Except there's really no contest; poor Tom is way outgunned and knows it, though he soldiers on, dry-mouthed and nervous, repeating the same things he'd told me over the phone, meetings had and deals discussed, name-dropping shamelessly in an attempt to impress the Lizard King. I manage to resist the temptation to remind Tom he'd told me all of it just an hour or so earlier, but it isn't easy.

          His efforts are wasted in any case; after the initial "Oh wow, Tom, man..." Jim ignores him (and me) completely, lapsing into an ominous silence except for the occasional belch or comment to Babe.

          It's Alpha wolf vs. Beta: Jim with hackles raised, growling softly under his breath, Tom rolling onto his back in terrified submission. Figuratively speaking only, of course, but still I want to kill both of them, in fact I want to kill all three of them, silly posturing male creatures that they are, though Babe's only real offense is that he hasn't put his shirt back on after mopping his face with it and sits there on the window bed the rest of the afternoon with his big beer belly hanging out, look faintly amused at the spectacle before him but conversing amiably enough with Tom and even, sometimes, with me.

          After 20 minutes or so of this lunacy I decide it might be a good idea to make it plain that I'm with Jim and Tom is here strictly as an old friend, so I scoot over a little--I'm sitting on the floor in front of the sofa with Jim on one side and Tom on the other--and lean back against Jim's legs, hoping this will soothe his wounded ego enough that he might even show a little reciprocal affection. He doesn't, though, at least not that I can discern, but he doesn't pull away either and after that the tension in the room seems to ease a bit.

          Finally Tom rises to leave and as soon as he's out the door Jim tumbles sideways and stretches out full length on the sofa, seemingly passed out. He isn't, though, as he soon demonstrates. I've turned on the TV to catch the news and the lead story--that the Nixon Administration is preparing to spend several hundred million on a new bomber--gets an immediate reaction.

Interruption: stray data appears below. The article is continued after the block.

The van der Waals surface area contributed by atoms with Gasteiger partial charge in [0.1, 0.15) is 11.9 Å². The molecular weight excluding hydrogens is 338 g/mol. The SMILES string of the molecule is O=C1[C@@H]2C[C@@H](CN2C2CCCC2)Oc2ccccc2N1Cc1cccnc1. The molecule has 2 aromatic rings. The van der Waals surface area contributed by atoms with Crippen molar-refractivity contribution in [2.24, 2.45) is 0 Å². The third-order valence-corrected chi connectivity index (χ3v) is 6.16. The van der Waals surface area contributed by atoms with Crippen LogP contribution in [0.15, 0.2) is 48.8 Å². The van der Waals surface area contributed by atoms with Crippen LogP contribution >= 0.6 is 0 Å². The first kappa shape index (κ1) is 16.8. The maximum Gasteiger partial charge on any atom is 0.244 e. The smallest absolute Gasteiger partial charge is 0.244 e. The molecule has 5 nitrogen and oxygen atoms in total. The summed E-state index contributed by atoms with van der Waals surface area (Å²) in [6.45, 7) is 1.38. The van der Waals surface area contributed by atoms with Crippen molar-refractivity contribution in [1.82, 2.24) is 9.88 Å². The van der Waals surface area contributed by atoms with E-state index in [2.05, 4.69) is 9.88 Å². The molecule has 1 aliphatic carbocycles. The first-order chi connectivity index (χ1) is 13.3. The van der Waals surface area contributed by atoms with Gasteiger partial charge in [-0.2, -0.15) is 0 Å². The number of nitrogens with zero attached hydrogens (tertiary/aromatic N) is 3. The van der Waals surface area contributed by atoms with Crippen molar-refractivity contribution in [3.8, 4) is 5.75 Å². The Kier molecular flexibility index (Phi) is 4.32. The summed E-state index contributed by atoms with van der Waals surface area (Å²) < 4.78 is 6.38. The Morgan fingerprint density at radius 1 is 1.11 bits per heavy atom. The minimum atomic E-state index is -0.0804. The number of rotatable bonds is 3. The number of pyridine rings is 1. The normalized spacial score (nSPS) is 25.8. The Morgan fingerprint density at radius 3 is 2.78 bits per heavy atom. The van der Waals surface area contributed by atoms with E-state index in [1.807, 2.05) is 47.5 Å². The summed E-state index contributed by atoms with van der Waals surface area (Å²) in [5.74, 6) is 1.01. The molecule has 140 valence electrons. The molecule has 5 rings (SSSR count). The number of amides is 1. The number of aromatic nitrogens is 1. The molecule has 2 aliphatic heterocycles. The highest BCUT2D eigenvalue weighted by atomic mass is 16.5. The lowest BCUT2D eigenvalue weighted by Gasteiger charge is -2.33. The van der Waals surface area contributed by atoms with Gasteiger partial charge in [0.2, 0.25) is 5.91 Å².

"Oh boy, that's exactly what this country needs!" he says and reaches for the phone. "Who can I call?" The rest of the newscast receives equally snarky commentary.

          Then he and Babe decide to drive the long half block or so down Flores to Santa Monica to get some dinner at Kelly's, a steakhouse just around the corner to the east. Jim drives, with Babe in the passenger seat and me sitting in the middle on the console, trying not to impale myself on the gearshift. On the way down the hill Jim--who's a lot drunker than he initially appeared--nearly drifts into one of the cars parked on the side of the narrow street but Babe grabs the steering wheel just in time.

          Over dinner I'm grilled about the identity of "that hippie" who was around earlier, whether that's a new boyfriend or an old one. I tell him an old one. Of course Tom's really neither but I'm damned if I'm going to tell Jim that.

          He's feeling extravagantly sorry for himself, declaring several times, that "ya can't trust women." It's clear that I'm expected to wait chastely at home until it's my turn for another visit from HRH and I'm getting more pissed off--and more deliberately obnoxious--by the minute:

          Babe suggests making one more trip south of the border before Jim leaves for Europe; I invite myself along.

          He asks Jim what he wants to do about his stereo; I make a pitch for it, say I have a big box of LPs and nothing to play them on, my old record player having given up the ghost back in Illinois and of course I didn't really need one in New York since I'd had a stereo in my office courtesy of Columbia/Epic Records, my employer.

          Back in the car, Babe driving now; he drops himself off at the Clear Light building that houses Pamela's boutique Themis. Then it's my turn. I get turned around, go roaring back up La Cienega, burn rubber making the right onto Santa Monica. Of course I'm venting as well as showing off, but it's mostly the joy of having my hands on a powerful car again, my own clunker Corvair being a far cry from the T-bird I'd left behind in Illinois. Jim glowers in disapproval but acknowledges my skill, however grudgingly: "I guess you must be a pretty good driver, huh?"

          At the apartment we immediately get into it about the temp job I'm starting the next morning; he expects me to spend more time with him and seems to take it as a personal rejection that I'll be going to work instead. I attempt to explain that I can't turn down this assignment or Kelly's liable to write me off; that I'd told them I wouldn't be available during Patricia's visit and this is the first job they've called with since then, but he just doesn't get it. Wants to know if I want him to help me out but of course I refuse. (Years later I'll think of Jim when I come across Gore Vidal's assertion that people who have money never think about it and people who don't have money never think about anything else.)

          We leave off the wrangling after awhile and go on to have a good night together, during the course of which he says some very sweet things. Of course he's saying his goodbyes and the rest of the harem has probably heard the same sorts of things already but it will be awhile yet before I figure this out.